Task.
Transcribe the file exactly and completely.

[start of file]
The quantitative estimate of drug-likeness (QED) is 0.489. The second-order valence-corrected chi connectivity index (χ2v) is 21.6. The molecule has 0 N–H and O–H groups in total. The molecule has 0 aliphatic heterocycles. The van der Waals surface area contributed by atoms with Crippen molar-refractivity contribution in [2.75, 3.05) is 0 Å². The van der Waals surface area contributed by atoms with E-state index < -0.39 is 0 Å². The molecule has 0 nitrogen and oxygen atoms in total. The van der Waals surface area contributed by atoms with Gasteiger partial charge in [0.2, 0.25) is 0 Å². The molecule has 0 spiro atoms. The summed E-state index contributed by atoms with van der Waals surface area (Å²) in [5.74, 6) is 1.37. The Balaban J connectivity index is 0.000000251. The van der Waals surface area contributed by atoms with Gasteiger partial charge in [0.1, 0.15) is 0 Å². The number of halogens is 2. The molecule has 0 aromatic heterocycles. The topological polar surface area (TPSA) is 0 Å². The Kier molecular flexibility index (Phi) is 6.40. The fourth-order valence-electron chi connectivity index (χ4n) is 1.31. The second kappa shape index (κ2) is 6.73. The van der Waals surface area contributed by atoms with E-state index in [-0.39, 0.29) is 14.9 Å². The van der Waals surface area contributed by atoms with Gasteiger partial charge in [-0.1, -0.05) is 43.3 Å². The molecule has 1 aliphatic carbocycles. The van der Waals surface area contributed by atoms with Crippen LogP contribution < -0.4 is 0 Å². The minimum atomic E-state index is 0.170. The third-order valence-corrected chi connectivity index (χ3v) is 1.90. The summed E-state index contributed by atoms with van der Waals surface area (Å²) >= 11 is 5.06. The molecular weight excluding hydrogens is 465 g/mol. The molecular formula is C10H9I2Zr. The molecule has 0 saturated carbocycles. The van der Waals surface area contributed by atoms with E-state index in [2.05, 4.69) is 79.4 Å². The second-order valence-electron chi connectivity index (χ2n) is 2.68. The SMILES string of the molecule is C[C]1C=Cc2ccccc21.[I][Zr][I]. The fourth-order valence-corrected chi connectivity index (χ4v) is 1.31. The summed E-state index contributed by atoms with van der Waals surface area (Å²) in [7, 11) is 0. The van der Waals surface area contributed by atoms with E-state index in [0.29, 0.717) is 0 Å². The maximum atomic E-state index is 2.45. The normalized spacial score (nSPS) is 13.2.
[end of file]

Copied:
The quantitative estimate of drug-likeness (QED) is 0.489. The second-order valence-corrected chi connectivity index (χ2v) is 21.6. The molecule has 0 N–H and O–H groups in total. The molecule has 0 aliphatic heterocycles. The van der Waals surface area contributed by atoms with Crippen molar-refractivity contribution in [2.75, 3.05) is 0 Å². The van der Waals surface area contributed by atoms with E-state index < -0.39 is 0 Å². The molecule has 0 nitrogen and oxygen atoms in total. The van der Waals surface area contributed by atoms with Gasteiger partial charge in [0.2, 0.25) is 0 Å². The molecule has 0 spiro atoms. The summed E-state index contributed by atoms with van der Waals surface area (Å²) in [5.74, 6) is 1.37. The Balaban J connectivity index is 0.000000251. The van der Waals surface area contributed by atoms with Gasteiger partial charge in [0.1, 0.15) is 0 Å². The number of halogens is 2. The molecule has 0 aromatic heterocycles. The topological polar surface area (TPSA) is 0 Å². The Kier molecular flexibility index (Phi) is 6.40. The fourth-order valence-electron chi connectivity index (χ4n) is 1.31. The second kappa shape index (κ2) is 6.73. The van der Waals surface area contributed by atoms with E-state index in [-0.39, 0.29) is 14.9 Å². The van der Waals surface area contributed by atoms with Gasteiger partial charge in [-0.1, -0.05) is 43.3 Å². The molecule has 1 aliphatic carbocycles. The van der Waals surface area contributed by atoms with Crippen LogP contribution < -0.4 is 0 Å². The minimum atomic E-state index is 0.170. The third-order valence-corrected chi connectivity index (χ3v) is 1.90. The summed E-state index contributed by atoms with van der Waals surface area (Å²) >= 11 is 5.06. The molecular weight excluding hydrogens is 465 g/mol. The molecular formula is C10H9I2Zr. The molecule has 0 saturated carbocycles. The van der Waals surface area contributed by atoms with E-state index in [2.05, 4.69) is 79.4 Å². The second-order valence-electron chi connectivity index (χ2n) is 2.68. The SMILES string of the molecule is C[C]1C=Cc2ccccc21.[I][Zr][I]. The fourth-order valence-corrected chi connectivity index (χ4v) is 1.31. The summed E-state index contributed by atoms with van der Waals surface area (Å²) in [7, 11) is 0. The van der Waals surface area contributed by atoms with E-state index in [0.29, 0.717) is 0 Å². The maximum atomic E-state index is 2.45. The normalized spacial score (nSPS) is 13.2.